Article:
Protecting More Than Animals

Reducing animal suffering often has the unexpected benefit of yielding more rigorous safety tests
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For several months in 1999, a fluffy seven-foot bunny with floppy ears and large, doleful eyes chased presidential candidate Al Gore around the campaign trail. Gore's crime: as vice president, he had initiated a chemical toxicity testing program that would cause the suffering or death of close to a million animals. To most observers, though, such a testing program seemed long overdue.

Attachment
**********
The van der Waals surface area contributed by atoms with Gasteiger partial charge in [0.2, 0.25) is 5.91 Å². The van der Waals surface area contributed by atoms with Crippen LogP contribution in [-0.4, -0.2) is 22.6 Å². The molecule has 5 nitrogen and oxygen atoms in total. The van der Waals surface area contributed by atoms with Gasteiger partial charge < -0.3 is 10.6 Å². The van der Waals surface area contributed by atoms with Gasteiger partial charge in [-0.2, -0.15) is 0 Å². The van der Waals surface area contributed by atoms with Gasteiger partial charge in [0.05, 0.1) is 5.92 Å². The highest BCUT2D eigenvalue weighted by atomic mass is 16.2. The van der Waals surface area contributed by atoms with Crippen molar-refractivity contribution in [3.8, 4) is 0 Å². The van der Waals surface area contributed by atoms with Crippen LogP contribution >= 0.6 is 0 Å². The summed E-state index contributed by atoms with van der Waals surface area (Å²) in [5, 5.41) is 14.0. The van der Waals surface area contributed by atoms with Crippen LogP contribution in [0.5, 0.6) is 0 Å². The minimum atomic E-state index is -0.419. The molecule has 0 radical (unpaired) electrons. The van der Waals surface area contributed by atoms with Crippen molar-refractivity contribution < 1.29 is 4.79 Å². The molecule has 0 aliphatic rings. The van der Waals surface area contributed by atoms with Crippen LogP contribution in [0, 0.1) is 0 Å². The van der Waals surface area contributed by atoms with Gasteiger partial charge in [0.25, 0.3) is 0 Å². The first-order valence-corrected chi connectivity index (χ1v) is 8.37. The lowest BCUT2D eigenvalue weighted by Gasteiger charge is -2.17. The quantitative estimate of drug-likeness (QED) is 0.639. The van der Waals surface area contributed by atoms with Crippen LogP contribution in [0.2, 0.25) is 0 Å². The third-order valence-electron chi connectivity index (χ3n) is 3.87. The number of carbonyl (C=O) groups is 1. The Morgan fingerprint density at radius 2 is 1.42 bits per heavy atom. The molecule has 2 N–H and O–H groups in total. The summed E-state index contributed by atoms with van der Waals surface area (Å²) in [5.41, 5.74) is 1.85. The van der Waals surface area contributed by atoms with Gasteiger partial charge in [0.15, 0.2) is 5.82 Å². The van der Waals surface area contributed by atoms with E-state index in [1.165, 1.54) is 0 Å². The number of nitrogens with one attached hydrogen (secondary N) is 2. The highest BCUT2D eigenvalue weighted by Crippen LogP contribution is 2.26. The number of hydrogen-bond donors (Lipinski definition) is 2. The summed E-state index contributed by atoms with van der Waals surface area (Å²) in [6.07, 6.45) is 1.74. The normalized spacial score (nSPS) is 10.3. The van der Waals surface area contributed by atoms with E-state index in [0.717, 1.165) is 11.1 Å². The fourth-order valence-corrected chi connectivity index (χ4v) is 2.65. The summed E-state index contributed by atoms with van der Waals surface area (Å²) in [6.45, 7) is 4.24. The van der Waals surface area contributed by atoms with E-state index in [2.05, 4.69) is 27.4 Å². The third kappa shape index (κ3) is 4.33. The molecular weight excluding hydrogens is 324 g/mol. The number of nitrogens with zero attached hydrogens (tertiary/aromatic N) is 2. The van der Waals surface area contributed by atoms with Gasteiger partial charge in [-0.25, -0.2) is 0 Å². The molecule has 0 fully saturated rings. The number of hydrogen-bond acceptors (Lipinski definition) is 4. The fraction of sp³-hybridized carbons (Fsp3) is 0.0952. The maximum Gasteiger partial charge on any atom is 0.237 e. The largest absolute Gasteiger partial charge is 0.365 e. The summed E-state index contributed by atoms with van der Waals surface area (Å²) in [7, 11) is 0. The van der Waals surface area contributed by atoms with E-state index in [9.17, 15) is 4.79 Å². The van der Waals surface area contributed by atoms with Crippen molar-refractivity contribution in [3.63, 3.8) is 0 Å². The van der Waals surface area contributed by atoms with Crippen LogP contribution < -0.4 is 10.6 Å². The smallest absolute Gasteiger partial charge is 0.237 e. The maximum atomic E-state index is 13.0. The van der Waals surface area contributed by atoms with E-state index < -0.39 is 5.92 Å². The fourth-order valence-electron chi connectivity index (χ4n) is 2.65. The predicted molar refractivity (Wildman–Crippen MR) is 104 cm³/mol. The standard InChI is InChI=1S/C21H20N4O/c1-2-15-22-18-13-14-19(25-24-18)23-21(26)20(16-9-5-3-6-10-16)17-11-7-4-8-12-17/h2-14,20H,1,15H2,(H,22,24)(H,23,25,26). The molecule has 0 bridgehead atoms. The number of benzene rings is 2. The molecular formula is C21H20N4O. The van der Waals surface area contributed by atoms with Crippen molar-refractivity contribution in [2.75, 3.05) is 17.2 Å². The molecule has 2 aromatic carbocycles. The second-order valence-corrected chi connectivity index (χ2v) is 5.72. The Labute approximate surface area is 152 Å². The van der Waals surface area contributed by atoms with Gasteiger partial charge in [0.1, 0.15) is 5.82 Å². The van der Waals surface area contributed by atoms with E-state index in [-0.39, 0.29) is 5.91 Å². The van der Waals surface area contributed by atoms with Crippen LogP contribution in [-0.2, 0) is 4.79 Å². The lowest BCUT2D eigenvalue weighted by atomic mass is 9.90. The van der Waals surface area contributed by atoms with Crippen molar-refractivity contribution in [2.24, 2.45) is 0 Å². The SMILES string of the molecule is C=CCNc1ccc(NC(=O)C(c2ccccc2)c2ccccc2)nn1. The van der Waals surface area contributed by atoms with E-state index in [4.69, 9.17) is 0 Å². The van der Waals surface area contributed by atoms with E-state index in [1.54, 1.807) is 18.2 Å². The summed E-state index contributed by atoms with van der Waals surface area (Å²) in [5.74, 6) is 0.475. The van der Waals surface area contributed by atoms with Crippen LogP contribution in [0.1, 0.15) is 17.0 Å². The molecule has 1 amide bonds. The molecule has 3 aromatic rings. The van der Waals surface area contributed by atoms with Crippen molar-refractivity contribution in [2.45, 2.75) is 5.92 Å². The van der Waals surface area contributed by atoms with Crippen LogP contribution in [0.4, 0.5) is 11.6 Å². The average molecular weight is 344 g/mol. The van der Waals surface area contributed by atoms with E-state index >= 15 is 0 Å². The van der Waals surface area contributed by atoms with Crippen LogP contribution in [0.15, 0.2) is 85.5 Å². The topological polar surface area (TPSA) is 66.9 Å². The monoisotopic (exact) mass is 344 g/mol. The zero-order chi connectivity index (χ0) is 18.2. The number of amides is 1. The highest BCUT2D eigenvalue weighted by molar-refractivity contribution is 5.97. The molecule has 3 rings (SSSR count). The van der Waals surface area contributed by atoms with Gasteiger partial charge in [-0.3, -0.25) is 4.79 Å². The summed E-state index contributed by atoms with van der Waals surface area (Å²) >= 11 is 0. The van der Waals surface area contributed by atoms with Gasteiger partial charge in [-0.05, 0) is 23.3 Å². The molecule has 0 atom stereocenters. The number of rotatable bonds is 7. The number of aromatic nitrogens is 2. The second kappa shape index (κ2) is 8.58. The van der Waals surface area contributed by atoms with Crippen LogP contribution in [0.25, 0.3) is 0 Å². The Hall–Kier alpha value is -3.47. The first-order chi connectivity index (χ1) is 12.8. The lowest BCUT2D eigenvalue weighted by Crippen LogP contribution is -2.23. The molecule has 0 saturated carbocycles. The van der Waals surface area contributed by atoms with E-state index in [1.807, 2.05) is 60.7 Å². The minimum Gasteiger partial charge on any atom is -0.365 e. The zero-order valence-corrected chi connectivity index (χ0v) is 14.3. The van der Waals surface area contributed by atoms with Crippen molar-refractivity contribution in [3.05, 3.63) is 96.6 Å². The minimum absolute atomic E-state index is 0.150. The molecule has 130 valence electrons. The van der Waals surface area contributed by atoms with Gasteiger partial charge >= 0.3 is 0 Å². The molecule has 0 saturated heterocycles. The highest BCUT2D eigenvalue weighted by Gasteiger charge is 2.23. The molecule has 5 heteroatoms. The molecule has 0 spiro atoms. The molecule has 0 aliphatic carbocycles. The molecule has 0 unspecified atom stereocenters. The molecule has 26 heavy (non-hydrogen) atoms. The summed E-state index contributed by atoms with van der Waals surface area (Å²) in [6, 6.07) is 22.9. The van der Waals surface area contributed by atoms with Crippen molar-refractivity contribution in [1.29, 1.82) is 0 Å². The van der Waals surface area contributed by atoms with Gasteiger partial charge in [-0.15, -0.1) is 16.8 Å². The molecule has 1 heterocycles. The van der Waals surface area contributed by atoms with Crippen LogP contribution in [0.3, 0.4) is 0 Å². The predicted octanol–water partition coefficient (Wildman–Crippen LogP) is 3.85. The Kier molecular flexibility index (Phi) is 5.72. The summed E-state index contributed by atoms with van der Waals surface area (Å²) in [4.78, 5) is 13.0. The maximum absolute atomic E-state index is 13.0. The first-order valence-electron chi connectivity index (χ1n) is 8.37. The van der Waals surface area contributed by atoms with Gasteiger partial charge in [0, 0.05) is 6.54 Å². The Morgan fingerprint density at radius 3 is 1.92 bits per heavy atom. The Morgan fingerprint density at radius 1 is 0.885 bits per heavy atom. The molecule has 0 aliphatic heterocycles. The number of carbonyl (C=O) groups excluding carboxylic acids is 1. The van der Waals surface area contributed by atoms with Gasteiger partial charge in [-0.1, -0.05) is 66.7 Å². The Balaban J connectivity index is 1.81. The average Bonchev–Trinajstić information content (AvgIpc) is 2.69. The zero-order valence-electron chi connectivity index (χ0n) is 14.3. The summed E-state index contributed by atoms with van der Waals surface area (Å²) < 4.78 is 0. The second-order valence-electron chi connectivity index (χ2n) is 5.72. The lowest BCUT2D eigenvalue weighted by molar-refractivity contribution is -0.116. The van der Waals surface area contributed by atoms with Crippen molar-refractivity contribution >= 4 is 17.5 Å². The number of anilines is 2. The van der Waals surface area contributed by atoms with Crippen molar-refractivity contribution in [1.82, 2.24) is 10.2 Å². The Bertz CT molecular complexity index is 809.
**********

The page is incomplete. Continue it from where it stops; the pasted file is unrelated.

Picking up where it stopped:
Two years earlier the group now called Environmental Defense had pointed out that adequate information exists on the safety of perhaps only a fourth of 100,000 commonly used chemicals, and both the Environmental Protection Agency and the trade group now known as the American Chemistry Council had come to agree. Gore had brought together all the interested parties--environmental activists, regulators and manufacturers--to initiate a program for performing minimal safety tests on the 2,800 chemicals that the U.S. produced or imported at more than one million pounds a year. A public Web site would post the information obtained...

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